We have the opportunity to do something extraordinary. We can honor the legacy of Russell Lee, one of the great American documentary photographers of the 20th century, and in the process surround our kids with art and beauty and history as they grow and learn. We can make Russell Lee Elementary a school like no other school in the nation.
By sponsoring the printing and framing of the images featured on this site, you can help create and curate a unique artistic and educational collection that will enrich the life of our school and community in the years and decades to come. You will also be able to honor friends, family, teachers, and loved ones by sponsoring a photo in their name.
A $100 sponsorship will pay for the printing and framing of the photograph you and your families select, as well as a small plaque with information on the photo and the sponsor (or another person you choose to honor). Our hope is to create a permanent collection of photos that reflect important themes in local, state, national, and global history and culture. Teachers will be able to use these photos, and stage thematic exhibitions, to support their teaching and inspire student learning.
When preparing to sponsor a photo, please note if it has been sponsored already. We'll try to remove the sponsored photos as quickly as possible, so there's no redundancy, but there may be an occasional lag.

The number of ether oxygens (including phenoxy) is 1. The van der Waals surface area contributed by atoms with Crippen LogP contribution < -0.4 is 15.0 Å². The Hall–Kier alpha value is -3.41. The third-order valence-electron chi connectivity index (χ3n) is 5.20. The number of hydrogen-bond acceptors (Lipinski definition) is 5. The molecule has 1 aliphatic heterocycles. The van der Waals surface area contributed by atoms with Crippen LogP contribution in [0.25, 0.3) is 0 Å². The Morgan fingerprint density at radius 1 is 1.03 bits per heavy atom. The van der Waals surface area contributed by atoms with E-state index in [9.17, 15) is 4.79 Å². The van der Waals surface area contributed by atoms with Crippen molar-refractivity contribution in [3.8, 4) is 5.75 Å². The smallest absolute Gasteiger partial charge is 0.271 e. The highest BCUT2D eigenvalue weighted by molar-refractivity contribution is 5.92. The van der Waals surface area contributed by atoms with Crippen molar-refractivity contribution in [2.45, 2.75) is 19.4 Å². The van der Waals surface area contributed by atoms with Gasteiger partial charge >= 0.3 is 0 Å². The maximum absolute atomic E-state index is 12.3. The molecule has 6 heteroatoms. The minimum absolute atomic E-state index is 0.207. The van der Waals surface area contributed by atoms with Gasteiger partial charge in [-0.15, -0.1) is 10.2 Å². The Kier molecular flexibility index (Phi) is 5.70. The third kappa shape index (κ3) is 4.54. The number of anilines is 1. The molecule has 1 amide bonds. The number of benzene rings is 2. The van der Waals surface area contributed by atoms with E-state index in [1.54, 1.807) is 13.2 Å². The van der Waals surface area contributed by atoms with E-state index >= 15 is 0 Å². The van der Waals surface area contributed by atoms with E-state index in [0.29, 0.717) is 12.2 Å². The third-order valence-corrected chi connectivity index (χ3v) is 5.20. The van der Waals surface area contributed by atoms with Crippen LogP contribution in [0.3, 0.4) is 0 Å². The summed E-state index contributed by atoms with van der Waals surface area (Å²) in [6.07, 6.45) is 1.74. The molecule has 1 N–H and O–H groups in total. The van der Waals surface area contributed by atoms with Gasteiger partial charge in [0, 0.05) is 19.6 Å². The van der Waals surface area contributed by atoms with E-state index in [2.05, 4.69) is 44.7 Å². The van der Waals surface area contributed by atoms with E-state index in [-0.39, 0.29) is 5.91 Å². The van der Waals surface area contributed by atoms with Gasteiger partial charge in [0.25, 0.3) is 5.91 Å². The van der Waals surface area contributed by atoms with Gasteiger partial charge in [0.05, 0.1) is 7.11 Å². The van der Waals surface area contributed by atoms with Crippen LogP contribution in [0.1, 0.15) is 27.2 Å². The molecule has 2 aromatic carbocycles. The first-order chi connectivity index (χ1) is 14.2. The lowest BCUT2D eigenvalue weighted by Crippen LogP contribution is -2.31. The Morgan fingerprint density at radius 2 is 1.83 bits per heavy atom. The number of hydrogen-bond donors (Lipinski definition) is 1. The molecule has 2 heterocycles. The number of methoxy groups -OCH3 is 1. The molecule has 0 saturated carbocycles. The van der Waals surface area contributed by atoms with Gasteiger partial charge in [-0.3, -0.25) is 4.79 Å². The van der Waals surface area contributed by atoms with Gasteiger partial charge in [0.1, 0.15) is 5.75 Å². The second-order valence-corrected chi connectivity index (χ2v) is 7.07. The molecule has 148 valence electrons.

This is an initial selection. If there are photos, or themes, that aren't represented that you would like to see highlighted, please let us know. There are more than 20,000 public domain Russell Lee images, which cover his work for various government agencies in the 1930s and 40s, that have been digitized by the Library of Congress. They can be seen and searched here:
The Dolph Briscoe Center for American History, at UT Austin, has a collection of tens of thousands of Lee images and negatives, including many from the 1950s, 60s, and 70s, as well as his Study of the Spanish-Speaking People of Texas series, which consists of more than 900 images taken between April and July 1949 in Corpus Christi, San Angelo, San Antonio, and El Paso.